A rollercoaster winter for global logistics has clouded any glimmer of “normalcy” for the airline and air cargo industry, leaving companies to question if and when operations will recover from the COVID-19 pandemic.
From March 2020 onward, airlines experienced a sharp decrease in passenger numbers and a fleet of grounded craft that brought no revenue, but continued to burn money in maintenance, insurance, and hangar costs. Several airlines addressed this by removing seats, in-flight entertainment, and passenger services to create semi-freighter aircraft.
Initially, the main use for freight aircraft was to carry personal protective equipment, food provisions, and medication to communities without essential supplies. As the pandemic progressed, air freight was used to relieve the pressure on global shipping.
Once vaccines were approved, passenger aircraft were used to transport them quickly and directly. Vaccines need to be kept cold, however, and are limited as to how much can be carried on each plane. To address this, airlines converted passenger planes by removing some of the passenger provisions to reduce the cabin weight and create more space for cargo.
From the middle of 2021 onward, governments began to ease border restrictions and allow air travel. Airlines were permitted to fly their fully or partially grounded aircraft. The transition was simple for airlines that simply grounded their craft.
The airlines who maximized cargo revenue by converting planes to freighters had to reinstall passenger provisions. Some took the opportunity to upgrade their passenger seating, in-flight entertainment, and so on, while others ensured that they’re prepared for an uncertain future with hybrid planes that can stow cargo boxes in unsold seats.
The air cargo market continues to grow as capacity is down nearly 12%, according to a 2021 report, which reflects a lack of passenger bellyhold capacity. Airlines are placing orders for freighters, but cargo conversions are expected to continue, and increase, in 2022.
Historically, cargo capacity increased faster than its demand, due to high passenger air traffic. Airliners got out of the freight aircraft market or retired older cargo aircraft. Passenger flights make up a significant portion of the air freight capacity globally.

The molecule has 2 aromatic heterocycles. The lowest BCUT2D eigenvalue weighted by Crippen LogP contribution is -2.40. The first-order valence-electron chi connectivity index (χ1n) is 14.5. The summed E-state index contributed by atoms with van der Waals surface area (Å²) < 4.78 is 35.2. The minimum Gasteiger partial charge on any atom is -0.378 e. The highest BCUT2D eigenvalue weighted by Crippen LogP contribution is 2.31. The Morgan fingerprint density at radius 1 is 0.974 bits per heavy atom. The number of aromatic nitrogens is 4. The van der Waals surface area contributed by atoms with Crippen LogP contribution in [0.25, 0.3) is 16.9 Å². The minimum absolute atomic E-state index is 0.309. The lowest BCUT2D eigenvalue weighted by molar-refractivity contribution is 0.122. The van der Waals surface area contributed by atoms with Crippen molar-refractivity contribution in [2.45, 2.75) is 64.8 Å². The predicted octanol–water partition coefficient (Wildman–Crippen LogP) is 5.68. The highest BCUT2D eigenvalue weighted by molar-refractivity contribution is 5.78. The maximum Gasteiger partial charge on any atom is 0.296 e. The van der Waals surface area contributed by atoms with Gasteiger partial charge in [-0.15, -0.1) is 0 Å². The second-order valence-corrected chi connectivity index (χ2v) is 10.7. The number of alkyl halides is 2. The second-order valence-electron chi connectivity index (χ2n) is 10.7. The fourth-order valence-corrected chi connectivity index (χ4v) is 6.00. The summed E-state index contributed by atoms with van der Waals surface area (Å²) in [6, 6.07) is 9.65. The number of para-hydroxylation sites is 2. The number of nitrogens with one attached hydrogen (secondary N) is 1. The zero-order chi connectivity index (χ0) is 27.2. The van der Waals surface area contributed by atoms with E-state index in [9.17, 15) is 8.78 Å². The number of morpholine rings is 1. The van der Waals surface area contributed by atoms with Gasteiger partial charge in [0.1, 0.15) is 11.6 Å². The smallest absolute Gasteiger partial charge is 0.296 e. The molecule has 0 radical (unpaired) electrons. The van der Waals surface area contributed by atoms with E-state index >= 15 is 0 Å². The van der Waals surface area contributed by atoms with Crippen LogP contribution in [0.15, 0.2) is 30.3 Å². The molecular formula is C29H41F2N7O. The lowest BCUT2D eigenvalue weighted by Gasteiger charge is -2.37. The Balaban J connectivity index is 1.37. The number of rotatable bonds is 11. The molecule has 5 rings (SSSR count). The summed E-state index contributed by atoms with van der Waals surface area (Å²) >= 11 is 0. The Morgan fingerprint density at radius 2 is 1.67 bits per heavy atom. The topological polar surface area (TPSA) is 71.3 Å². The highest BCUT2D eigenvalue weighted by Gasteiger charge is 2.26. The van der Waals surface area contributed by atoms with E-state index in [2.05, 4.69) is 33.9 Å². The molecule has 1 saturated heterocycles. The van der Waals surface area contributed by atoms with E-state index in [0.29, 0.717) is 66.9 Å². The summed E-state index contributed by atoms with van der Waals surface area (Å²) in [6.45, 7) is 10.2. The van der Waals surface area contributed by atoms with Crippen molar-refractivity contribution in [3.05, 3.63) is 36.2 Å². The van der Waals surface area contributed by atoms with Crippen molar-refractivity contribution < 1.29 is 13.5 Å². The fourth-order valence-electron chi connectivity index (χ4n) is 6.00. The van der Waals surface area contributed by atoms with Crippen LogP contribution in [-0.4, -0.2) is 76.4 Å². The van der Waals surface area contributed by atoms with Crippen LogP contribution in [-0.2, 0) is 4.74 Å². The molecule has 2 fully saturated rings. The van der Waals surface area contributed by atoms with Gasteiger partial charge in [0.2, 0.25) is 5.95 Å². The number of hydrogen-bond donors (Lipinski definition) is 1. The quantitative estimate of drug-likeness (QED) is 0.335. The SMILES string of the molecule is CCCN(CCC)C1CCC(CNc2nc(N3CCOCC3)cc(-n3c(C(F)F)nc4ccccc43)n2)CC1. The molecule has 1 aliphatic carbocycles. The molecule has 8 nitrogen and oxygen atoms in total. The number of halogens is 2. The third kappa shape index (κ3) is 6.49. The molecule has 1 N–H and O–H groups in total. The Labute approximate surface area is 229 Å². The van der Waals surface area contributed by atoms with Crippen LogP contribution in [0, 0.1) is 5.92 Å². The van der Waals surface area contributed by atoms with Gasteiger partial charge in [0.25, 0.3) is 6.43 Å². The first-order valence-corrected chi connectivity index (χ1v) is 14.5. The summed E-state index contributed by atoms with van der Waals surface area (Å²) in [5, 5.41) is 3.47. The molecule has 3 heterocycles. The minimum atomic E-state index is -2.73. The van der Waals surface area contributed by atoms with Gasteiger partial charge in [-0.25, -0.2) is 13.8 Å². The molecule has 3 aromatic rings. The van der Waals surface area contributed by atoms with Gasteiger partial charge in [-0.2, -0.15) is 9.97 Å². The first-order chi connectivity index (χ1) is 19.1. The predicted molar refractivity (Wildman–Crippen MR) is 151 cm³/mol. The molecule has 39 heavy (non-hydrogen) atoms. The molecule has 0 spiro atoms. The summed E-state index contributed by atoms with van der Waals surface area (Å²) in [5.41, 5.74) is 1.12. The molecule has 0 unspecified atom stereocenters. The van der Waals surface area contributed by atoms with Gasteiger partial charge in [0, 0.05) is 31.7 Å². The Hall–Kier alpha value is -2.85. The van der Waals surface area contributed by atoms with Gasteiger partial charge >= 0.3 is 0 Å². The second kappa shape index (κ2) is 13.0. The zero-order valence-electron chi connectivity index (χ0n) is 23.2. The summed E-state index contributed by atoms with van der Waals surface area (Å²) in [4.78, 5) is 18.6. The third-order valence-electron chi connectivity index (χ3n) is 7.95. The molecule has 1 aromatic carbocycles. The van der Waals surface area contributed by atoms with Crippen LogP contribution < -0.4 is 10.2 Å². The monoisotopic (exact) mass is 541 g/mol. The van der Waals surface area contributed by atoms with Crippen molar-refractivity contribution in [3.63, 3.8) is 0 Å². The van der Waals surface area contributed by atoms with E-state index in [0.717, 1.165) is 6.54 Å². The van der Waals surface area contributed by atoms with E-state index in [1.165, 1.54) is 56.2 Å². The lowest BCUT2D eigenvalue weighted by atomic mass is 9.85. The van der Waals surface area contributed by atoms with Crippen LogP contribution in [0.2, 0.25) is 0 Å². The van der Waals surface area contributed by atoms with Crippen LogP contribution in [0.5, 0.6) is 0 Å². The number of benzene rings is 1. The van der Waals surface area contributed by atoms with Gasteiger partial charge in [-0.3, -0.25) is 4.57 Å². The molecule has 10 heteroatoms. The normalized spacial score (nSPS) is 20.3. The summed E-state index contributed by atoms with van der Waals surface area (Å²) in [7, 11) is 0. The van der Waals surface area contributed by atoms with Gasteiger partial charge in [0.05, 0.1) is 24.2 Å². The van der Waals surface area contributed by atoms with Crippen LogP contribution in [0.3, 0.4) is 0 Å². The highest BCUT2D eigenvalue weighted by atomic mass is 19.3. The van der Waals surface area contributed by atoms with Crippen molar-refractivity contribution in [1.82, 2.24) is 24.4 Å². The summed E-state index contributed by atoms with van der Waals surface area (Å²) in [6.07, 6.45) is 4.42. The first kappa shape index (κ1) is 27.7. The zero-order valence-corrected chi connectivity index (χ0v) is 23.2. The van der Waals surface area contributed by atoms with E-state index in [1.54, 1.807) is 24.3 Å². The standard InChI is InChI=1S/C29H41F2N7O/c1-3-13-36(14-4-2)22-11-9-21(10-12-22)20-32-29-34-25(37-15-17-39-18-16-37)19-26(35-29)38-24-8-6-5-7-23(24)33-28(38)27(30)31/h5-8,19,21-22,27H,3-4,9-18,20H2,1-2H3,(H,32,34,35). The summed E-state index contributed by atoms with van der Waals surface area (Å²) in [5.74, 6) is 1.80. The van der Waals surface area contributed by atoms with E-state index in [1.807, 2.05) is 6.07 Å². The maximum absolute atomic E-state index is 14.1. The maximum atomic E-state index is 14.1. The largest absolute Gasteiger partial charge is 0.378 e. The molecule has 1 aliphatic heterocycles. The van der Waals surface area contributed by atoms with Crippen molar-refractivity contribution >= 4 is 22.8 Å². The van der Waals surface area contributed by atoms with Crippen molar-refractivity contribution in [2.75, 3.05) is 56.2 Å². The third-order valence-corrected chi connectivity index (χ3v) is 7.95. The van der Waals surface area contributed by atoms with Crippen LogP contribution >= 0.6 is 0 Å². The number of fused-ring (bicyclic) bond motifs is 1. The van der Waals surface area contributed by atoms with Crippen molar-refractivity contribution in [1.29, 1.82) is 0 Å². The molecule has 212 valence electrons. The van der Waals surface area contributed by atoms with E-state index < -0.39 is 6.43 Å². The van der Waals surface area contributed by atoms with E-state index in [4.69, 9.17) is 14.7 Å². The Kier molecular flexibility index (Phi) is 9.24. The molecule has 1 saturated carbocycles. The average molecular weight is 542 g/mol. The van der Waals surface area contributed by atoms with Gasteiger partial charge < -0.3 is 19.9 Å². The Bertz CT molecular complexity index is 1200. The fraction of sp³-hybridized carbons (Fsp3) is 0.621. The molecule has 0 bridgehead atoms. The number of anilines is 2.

Passenger air traffic decreased significantly during the pandemic, leading to a reduction in cargo capacity. Currently, capacity dropped more than cargo demand.
This demand is stressing supply chain issues and reduced passenger traffic put cargo capacity under pressure into 2022. Global international air cargo capacity was down 7% between December 2021 and January 2022, compared to two years ago.
The demand for both consumer and industrial goods is booming in the aftermath of the pandemic, creating supply chain upheaval that revealed weaknesses in relying on ocean shipping.
Cargo carriers and logistics companies are relying on air freights to transport high volumes of freight that won’t be tied up in ports or subject to shortages of rail cars, ocean containers, or long-haul truckers.
More and more aircraft companies are looking to add cargo planes to capitalize on the increased demand for air cargo. Virtually every airworthy cargo aircraft was into service to meet the air freight demands, and leasing companies are buying used passenger planes to convert them into freighter service. These conversions may ramp up, since existing slots to retrofit for cargo conversions are booked through 2025.